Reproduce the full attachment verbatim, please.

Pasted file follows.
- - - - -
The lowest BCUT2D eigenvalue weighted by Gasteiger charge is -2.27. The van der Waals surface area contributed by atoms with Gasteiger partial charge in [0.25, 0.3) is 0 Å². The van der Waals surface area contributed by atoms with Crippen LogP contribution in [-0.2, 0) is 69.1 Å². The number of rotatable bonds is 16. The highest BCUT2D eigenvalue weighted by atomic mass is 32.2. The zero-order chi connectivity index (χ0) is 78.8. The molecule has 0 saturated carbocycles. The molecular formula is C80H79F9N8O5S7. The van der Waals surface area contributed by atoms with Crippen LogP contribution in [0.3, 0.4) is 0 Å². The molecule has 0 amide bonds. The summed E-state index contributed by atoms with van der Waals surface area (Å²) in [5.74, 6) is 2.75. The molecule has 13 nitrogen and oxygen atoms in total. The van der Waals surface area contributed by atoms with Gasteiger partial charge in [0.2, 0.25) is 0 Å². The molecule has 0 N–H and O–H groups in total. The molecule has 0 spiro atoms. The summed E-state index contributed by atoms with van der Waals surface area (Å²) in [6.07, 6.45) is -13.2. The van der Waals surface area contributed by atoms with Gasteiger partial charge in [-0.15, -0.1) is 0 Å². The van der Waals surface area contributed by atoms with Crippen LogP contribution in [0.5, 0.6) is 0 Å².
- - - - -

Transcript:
The lowest BCUT2D eigenvalue weighted by Gasteiger charge is -2.27. The van der Waals surface area contributed by atoms with Gasteiger partial charge in [0.25, 0.3) is 0 Å². The van der Waals surface area contributed by atoms with Crippen LogP contribution in [-0.2, 0) is 69.1 Å². The number of rotatable bonds is 16. The highest BCUT2D eigenvalue weighted by atomic mass is 32.2. The zero-order chi connectivity index (χ0) is 78.8. The molecule has 0 saturated carbocycles. The molecular formula is C80H79F9N8O5S7. The van der Waals surface area contributed by atoms with Crippen LogP contribution in [0.3, 0.4) is 0 Å². The molecule has 0 amide bonds. The summed E-state index contributed by atoms with van der Waals surface area (Å²) in [5.74, 6) is 2.75. The molecule has 13 nitrogen and oxygen atoms in total. The van der Waals surface area contributed by atoms with Gasteiger partial charge in [0.2, 0.25) is 0 Å². The molecule has 0 N–H and O–H groups in total. The molecule has 0 spiro atoms. The summed E-state index contributed by atoms with van der Waals surface area (Å²) in [6.07, 6.45) is -13.2. The van der Waals surface area contributed by atoms with Gasteiger partial charge in [-0.15, -0.1) is 0 Å². The van der Waals surface area contributed by atoms with Crippen LogP contribution in [0.5, 0.6) is 0 Å².